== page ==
RBI Norms for Politically-Exposed Persons (PEPs)

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The Reserve Bank of India (RBI) recently updated Know Your Customer (KYC) norms for politically exposed persons (PEPs) who transact with regulated entities (REs), seeking to comply with the recommendations of the Financial Action Task Force (FATF).

New RBI Norms for Politically-Exposed Persons (PEPs)

  • Who are PEPs? In the amended KYC master direction, the central bank defines PEPs as "individuals who are or have been entrusted with prominent public functions by a foreign country, including the heads of states/governments, senior politicians, senior government or judicial or military officers, senior executives of state-owned corporations, and important political party officials".
  • REs have the option of establishing a relationship with PEPs (whether as customers or beneficial owners). 
  • REs have to perform regular customer due diligence and also follow additional conditions prescribed by the RBI to transact with PEPs.
  • Some additional conditions include establishing an appropriate risk management system to determine whether the customer or the beneficial owner is a PEP.
  • REs have to take reasonable measures to establish the source of funds/ wealth.
  • They also need to get approval from senior management to open an account for a PEP.

Key Facts about Financial Action Task Force (FATF)

  • FATF is an inter-governmental policy-making and standard-setting body dedicated to combating money laundering and terrorist financing.
  • It was established in 1989 during the G7 Summit in Paris to develop policies against money laundering.
  • In 2001 its mandate expanded to include terrorism financing.
  • Headquarters: Paris, France.
  • FATF members include 39 countries, including the United States, India, China, Saudi Arabia, Britain, Germany, France, and the EU as such.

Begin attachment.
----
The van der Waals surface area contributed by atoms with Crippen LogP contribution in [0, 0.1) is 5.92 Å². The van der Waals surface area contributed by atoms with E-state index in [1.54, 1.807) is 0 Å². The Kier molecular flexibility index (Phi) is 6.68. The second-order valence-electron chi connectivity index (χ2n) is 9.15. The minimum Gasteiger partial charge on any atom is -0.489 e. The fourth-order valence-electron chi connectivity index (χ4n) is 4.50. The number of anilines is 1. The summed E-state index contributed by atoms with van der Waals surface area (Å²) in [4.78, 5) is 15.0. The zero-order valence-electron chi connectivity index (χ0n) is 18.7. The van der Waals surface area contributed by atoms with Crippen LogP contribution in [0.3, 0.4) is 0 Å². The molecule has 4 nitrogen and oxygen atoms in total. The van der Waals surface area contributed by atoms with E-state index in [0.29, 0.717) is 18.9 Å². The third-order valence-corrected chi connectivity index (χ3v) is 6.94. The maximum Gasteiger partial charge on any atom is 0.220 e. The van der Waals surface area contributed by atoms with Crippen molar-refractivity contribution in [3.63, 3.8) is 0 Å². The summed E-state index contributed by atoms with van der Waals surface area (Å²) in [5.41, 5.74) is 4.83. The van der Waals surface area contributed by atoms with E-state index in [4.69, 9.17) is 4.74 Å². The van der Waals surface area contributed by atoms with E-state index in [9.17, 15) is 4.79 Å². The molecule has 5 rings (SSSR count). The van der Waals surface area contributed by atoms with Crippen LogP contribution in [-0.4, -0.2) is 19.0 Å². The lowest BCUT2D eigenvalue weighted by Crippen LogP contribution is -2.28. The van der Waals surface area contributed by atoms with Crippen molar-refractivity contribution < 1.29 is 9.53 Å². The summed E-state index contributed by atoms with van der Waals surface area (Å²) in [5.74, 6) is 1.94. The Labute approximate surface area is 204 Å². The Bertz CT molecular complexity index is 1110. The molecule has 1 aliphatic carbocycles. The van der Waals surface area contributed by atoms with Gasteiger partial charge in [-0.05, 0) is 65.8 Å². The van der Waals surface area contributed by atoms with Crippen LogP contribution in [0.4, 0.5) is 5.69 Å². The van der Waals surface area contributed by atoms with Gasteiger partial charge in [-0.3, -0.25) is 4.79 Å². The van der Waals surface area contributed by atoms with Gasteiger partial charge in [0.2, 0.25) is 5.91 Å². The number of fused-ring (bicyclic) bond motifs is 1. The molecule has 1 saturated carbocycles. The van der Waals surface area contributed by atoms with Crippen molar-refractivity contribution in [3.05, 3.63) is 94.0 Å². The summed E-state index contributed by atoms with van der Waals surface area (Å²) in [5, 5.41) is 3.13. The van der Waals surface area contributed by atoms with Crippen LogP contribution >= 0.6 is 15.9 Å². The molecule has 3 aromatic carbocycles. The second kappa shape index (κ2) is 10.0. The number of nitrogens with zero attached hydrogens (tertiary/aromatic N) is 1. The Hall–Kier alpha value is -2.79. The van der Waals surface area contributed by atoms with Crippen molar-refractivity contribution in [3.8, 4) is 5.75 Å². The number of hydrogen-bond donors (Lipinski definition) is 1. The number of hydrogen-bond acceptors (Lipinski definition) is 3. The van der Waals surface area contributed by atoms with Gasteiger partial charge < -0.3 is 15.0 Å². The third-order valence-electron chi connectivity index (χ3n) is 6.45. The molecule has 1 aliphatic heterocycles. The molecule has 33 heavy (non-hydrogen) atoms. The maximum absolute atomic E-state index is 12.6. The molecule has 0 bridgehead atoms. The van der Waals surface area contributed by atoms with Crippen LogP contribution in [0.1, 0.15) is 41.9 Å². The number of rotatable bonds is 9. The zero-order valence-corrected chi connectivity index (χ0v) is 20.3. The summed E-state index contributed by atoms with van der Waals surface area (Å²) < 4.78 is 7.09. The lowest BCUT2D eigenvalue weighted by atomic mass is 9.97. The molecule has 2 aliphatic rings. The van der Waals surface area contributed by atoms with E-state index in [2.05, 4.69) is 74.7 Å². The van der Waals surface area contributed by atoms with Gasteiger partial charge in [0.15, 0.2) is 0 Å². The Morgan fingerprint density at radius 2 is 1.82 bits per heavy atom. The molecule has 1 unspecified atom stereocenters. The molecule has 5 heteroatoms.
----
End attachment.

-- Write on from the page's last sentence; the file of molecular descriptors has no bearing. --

• India became a member of FATF in 2010.
  • What are FATF 'grey list' and 'blacklist'? FATF has 2 types of lists:
    • Black List: Countries knowns as Non-Cooperative Countries or Territories (NCCTs) are put on the blacklist. These countries support terror funding and money laundering activities. 
    • Grey List: Countries that are considered a safe haven for supporting terror funding and money laundering are put on the FATF grey list. This inclusion serves as a warning to the country that it may enter the blacklist.
  • Three countries North Korea, Iran, and Myanmar are currently on FATF’s blacklist.
  • Consequences of being on the FATF blacklist:
    • No financial aid is given to them by the International Monetary Fund (IMF), the World Bank, the Asian Development Bank (ADB), and the European Union (EU).
    • They also face a number of international economic and financial restrictions and sanctions.

Q1) What is Know Your Customer (KYC) in banking?

KYC means Know Your Customer and sometimes Know Your Client. KYC or KYC check is the mandatory process of identifying and verifying the client's identity when opening an account and periodically over time. In other words, banks must ensure that their clients are genuinely who they claim to be. Banks may refuse to open an account or halt a business relationship if the client fails to meet minimum KYC requirements. 

Source: RBI gives clarity to 'politically exposed persons' term to meet FATF norms